NEW YORK (CNNfn) - Investor optimism, international interest and domestic policies gave a powerful boost to key stock exchanges in the Americas Thursday, and nowhere moreso than in Mexico, where the bolsa hit an all-time closing high.
Shares on Canada's Toronto Stock Exchange, however, took the opposite route, led lower by heavily weighted financial services stocks.
Mexican equities soared to a record close amid optimism over the banking sector and as investors welcomed remarks by U.S. Fed Chairman Alan Greenspan suggesting the worst of the Asian crisis was over, traders said
By the end of trade, the IPC index had climbed 241.84 points, or 4.35 percent, to 5,802.47.
Banking shares put in a particularly strong performance on the back of congressional approval of a bank deposit guarantee agency known as IPAB.
Shares in Brazil continued their northward climb, helped in part by an easing of investor fears over a probe into an alleged currency scandal.
Near the end of trade the Bovespa index was up 326 points, or 2.82 percent, at 11,905.
Testimony by a left-wing lawmaker late Wednesday helped allay the market's concerns over purported insider trading on the foreign exchange market when the country devalued its currency in January.
Aloizio Mercadante told a Senate panel he had no evidence to support his charges that the central bank warned some banks in advance of its decision to allow the real to devalue, allowing them to make big profits.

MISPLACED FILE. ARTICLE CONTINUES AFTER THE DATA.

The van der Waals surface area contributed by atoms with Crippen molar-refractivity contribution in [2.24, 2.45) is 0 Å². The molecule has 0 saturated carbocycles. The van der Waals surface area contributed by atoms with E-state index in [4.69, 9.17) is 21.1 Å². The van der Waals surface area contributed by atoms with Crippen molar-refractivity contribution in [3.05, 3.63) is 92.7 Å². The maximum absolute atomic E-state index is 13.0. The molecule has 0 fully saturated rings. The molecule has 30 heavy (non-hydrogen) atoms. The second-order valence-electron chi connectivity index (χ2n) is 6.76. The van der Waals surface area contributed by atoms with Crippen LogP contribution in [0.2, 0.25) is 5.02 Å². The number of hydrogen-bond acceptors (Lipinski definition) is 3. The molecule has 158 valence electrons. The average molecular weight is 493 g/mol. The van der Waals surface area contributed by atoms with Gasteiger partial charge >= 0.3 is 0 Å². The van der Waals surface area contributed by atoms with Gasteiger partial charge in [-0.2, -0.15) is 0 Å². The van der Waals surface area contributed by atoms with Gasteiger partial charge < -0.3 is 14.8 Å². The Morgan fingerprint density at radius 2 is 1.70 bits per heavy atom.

On Wednesday, the Bovespa jumped 2.75 percent as international investor interest surged and the market sensed the worst of the scandal had passed, traders said.
Though local traders have been flipping between caution and confidence in regard to the Senate investigation, overall the Bovespa has not been significantly hurt by their fears. It has risen 2 percent in May and 70.7 percent year-to-date in local currency terms.
In currency trading, the real on Thursday ended trade firmer at 1.678 against the U.S. dollar.
Stocks in Venezuela rallied strongly as international buyers continued to be drawn to the bolsa by President Hugo Chavez's economic reforms, traders said.
Investors also purchased stocks ahead of a pending 0.5 percent securities tax due to be imposed in mid-May.
The key IBC index closed up 229.05 points, or 4.04 percent, at 5897.23.
On Wednesday, Venezuela's cabinet of ministers approved a value-added tax of 15.5 percent effective from June 1, part of a package of economic and fiscal reforms pushed through by President Hugo Chavez under emergency powers granted by Congress in late April.
On other bolsas in the Americas, stocks also made solid gains. In Argentina, the Merval index closed higher by 1.09 percent at 604.10, while in Peru, the Lima General Index rose 2.38 percent to 1,714.18, and in Chile, shares on the IGPA index were trading up 0.33 percent at 4,456.27 by late afternoon. Equities in Colombia, however, were felled by profit seekers, who sent the IBB index down 2.79 percent to close at 1,154.07.
Toronto stocks ended mixed Thursday, helped by precious metals stocks but not enough to counter the downward pull of financial services stocks, among others.
The Toronto Stock Exchange 300 Composite index finished lower by 34.32 points, or 0.49 percent, at 6,989.30.
About half of the exchange's 14 subindexes posted losses, led by a 2.01 percent drop in financial stocks and a 0.98 percent decline in industrial products, which include Internet stocks.
Lending support to the TSE 300 were the gold and precious metals group, which jumped 3.27 percent, and conglomerates, which climbed 1.40 percent.
-- from staff and wire reports